Stephanie Thompson, principal of Beach Haven School, says ERO was useful in providing “some assurance” of the quality of public education.
Meanwhile ERO’s National Evaluation Topics – topical resources based on school reviews that reflect current issues – are “outstanding and a wealth of information,” she adds.
“They’ve been very helpful in assisting schools such as ours, to determine what quality practice from a Kiwi perspective looks like”.
ERO can work well, she says, in the right circumstances: “When the team reviewing your school are experienced educators, the agenda is clear and transparent, and the process mirrors your own self-review processes, then it can be a robust and in-depth evaluation that can be a positive ‘higher-level’ form of self review, that affirms what you are doing and your next steps, from an independent perspective.
“When it works like this, then ERO is a valuable process.”
But, she says, some of the education profession’s concerns have included the variability of the review teams and the “pedantic nature” of the reviews and narrowness of the focus.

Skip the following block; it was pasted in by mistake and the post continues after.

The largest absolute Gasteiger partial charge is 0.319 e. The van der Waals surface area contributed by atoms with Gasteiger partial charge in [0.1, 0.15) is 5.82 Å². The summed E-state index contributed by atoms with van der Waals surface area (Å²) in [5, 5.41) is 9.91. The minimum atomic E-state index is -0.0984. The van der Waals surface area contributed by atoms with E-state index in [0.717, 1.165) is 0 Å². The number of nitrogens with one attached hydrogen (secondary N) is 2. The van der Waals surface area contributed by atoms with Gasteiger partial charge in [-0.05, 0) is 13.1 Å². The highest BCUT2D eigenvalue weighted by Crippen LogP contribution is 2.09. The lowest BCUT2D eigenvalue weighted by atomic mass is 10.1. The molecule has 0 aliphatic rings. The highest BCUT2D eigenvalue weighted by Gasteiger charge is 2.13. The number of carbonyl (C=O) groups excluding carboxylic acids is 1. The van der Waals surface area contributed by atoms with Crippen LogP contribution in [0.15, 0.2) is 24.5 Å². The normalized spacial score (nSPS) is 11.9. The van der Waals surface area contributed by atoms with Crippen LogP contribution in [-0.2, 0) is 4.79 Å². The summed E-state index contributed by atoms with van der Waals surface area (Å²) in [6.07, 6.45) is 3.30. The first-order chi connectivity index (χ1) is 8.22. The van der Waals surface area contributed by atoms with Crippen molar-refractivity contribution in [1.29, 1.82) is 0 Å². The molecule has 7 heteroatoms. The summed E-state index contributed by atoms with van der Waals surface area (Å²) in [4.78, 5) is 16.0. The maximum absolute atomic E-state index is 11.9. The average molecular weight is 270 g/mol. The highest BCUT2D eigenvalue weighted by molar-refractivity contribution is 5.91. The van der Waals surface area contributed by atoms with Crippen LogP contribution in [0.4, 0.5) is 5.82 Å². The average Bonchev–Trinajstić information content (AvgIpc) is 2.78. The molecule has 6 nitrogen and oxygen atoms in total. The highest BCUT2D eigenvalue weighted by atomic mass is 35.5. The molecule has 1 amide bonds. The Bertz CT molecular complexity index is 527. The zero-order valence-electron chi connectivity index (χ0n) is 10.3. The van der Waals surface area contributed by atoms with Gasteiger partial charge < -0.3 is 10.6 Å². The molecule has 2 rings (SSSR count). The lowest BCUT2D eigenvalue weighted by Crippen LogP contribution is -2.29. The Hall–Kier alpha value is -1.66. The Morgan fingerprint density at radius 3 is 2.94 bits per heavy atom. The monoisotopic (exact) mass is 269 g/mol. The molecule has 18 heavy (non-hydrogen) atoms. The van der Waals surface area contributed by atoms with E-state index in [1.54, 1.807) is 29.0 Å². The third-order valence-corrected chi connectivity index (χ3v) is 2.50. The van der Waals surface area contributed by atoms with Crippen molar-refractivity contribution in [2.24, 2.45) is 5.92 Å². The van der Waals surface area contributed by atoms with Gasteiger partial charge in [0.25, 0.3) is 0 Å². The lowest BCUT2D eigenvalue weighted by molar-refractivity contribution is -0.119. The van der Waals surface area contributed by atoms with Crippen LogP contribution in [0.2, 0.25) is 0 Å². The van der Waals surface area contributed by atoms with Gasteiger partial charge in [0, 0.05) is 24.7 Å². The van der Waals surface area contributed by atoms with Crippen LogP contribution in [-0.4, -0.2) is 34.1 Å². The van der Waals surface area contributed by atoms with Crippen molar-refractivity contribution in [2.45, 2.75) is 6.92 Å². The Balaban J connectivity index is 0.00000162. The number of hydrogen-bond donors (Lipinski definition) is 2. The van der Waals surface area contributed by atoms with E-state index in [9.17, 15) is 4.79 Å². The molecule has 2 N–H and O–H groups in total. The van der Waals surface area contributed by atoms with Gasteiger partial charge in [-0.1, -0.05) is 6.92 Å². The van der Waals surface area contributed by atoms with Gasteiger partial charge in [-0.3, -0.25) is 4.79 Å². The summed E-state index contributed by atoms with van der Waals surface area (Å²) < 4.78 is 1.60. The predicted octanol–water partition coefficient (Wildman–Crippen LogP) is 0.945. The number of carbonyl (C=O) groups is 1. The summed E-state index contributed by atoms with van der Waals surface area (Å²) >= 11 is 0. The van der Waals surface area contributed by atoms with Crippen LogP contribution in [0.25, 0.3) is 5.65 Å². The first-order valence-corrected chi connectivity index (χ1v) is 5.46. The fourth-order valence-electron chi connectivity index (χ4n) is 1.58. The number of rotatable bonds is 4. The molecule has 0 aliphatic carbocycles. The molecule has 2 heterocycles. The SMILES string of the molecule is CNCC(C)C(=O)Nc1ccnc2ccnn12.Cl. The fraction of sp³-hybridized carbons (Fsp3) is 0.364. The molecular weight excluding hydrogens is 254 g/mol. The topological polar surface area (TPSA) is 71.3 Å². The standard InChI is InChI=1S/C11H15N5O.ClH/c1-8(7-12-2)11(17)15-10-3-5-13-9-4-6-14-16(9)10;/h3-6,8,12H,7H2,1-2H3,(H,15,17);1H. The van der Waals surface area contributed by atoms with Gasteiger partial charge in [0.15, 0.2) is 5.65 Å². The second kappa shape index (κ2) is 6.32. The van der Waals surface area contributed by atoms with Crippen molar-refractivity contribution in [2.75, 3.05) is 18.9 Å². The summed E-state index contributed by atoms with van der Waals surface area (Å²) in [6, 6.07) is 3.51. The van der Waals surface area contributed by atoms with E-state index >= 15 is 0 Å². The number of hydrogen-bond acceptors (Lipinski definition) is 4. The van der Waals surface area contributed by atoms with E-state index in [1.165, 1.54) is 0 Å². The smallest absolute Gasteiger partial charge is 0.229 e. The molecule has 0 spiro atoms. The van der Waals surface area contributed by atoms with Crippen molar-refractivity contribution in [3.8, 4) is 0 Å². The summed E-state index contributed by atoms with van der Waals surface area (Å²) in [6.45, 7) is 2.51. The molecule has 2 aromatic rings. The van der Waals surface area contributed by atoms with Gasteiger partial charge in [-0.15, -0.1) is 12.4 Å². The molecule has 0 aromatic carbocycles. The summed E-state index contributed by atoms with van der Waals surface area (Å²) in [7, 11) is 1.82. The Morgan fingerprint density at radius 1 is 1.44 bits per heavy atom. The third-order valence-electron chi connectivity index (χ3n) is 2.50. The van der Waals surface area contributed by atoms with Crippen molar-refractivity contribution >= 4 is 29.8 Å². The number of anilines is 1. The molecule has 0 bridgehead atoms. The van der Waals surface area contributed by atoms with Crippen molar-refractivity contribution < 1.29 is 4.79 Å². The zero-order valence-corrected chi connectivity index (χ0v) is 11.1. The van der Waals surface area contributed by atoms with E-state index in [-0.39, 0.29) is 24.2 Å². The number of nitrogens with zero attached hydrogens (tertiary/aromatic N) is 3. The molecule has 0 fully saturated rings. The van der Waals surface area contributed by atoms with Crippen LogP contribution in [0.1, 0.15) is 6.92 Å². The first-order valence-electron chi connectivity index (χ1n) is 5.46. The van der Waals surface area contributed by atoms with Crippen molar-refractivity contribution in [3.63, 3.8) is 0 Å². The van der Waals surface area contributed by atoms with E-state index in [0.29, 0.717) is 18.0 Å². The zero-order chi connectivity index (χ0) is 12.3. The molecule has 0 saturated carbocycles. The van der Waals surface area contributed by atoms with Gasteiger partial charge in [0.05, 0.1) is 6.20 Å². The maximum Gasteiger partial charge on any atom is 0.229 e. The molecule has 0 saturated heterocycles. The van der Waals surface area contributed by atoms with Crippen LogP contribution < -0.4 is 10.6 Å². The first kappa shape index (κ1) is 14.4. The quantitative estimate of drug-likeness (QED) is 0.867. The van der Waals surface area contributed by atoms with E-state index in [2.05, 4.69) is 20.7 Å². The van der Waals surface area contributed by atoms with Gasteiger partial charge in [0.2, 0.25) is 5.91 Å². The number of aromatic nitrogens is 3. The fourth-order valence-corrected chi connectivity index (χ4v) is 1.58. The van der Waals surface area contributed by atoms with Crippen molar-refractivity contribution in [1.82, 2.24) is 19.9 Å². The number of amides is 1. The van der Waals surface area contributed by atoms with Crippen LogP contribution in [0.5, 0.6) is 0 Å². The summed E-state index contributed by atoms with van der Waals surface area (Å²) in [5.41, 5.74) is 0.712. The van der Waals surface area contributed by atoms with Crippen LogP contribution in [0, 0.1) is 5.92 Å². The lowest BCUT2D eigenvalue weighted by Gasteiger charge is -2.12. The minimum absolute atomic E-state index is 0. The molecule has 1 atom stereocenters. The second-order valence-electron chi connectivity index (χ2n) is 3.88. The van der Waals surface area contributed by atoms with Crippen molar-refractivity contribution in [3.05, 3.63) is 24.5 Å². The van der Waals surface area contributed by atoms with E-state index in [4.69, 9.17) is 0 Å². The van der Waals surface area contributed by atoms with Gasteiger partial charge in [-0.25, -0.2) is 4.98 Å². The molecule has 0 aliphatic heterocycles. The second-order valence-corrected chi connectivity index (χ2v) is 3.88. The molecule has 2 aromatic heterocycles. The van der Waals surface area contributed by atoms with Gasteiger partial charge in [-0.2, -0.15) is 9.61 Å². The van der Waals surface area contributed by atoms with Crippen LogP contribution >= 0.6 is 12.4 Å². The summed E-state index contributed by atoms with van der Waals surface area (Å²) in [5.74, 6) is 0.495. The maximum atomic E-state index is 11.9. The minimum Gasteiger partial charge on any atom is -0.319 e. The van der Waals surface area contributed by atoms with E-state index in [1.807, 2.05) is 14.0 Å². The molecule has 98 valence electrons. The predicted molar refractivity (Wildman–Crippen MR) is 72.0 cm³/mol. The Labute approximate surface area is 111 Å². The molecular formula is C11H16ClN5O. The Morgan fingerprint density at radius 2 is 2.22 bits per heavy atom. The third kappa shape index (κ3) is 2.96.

“Because it is an evaluative process, it tends to not offer support in the ‘where to next’ phase, and for those schools where there have been issues identified that can be problematic and is not at all strengths-based.
“The audits have certainly changed over the years, but it would be fair to say there is still some variability of quality. A key question is, who reviews the reviewers?”
Te Akatea Māori Principals Association president Myles Ferris describes the current system that ERO is part of as “deeply flawed and suffer[ing] from institutionalised racism”.
He argues that the criteria by which schools are judged, are not based on what is really important, “particularly for Māori and Pasifika schools”.
The value judgements that are made by ERO managers on whether a school, the principal or the board can successfully manage their roles has been proven, he says, to vary widely, based on a school’s demographics and in particular their ethnicity.
“The drive by many of our kura to develop localised curriculum and to provide solutions for the needs our tamariki has been heavily curtailed by the drive to embed the Global Economic Reform Movement dogma into the New Zealand system.”
Those schools have been punished, he says, for not focusing predominantly on reading, writing and mathematic results, and this has been at the expense of creativity, hauora and cultural identity.